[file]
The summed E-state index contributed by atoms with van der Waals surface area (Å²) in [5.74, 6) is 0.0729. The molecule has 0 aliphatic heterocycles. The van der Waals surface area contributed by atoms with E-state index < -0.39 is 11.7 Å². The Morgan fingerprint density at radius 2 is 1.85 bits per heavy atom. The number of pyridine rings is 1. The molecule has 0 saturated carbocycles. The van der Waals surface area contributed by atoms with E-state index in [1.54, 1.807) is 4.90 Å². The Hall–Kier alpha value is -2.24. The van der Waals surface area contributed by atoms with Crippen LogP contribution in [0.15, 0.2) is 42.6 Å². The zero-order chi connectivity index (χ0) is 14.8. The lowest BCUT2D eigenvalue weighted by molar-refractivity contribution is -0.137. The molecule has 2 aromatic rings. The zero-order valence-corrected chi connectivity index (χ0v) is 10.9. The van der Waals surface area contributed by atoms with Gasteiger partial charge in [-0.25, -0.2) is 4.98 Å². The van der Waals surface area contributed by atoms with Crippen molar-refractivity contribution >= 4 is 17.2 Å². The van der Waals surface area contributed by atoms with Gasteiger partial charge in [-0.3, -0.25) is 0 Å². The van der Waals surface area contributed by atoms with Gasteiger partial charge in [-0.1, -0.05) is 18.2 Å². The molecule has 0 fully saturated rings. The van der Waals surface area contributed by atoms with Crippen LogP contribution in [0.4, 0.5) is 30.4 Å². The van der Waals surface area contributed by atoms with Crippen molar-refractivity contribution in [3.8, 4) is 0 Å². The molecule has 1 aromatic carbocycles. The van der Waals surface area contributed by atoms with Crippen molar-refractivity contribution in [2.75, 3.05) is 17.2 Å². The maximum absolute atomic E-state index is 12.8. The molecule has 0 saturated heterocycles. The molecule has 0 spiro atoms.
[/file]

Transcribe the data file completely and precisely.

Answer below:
The summed E-state index contributed by atoms with van der Waals surface area (Å²) in [5.74, 6) is 0.0729. The molecule has 0 aliphatic heterocycles. The van der Waals surface area contributed by atoms with E-state index < -0.39 is 11.7 Å². The Morgan fingerprint density at radius 2 is 1.85 bits per heavy atom. The number of pyridine rings is 1. The molecule has 0 saturated carbocycles. The van der Waals surface area contributed by atoms with E-state index in [1.54, 1.807) is 4.90 Å². The Hall–Kier alpha value is -2.24. The van der Waals surface area contributed by atoms with Crippen LogP contribution in [0.15, 0.2) is 42.6 Å². The zero-order chi connectivity index (χ0) is 14.8. The lowest BCUT2D eigenvalue weighted by molar-refractivity contribution is -0.137. The molecule has 2 aromatic rings. The zero-order valence-corrected chi connectivity index (χ0v) is 10.9. The van der Waals surface area contributed by atoms with Gasteiger partial charge in [-0.25, -0.2) is 4.98 Å². The van der Waals surface area contributed by atoms with Crippen molar-refractivity contribution >= 4 is 17.2 Å². The van der Waals surface area contributed by atoms with Gasteiger partial charge in [-0.3, -0.25) is 0 Å². The van der Waals surface area contributed by atoms with Gasteiger partial charge in [-0.1, -0.05) is 18.2 Å². The molecule has 0 fully saturated rings. The van der Waals surface area contributed by atoms with Crippen LogP contribution in [0.4, 0.5) is 30.4 Å². The van der Waals surface area contributed by atoms with Crippen molar-refractivity contribution in [3.8, 4) is 0 Å². The molecule has 1 aromatic carbocycles. The van der Waals surface area contributed by atoms with Crippen molar-refractivity contribution in [2.75, 3.05) is 17.2 Å². The maximum absolute atomic E-state index is 12.8. The molecule has 0 saturated heterocycles. The molecule has 0 spiro atoms.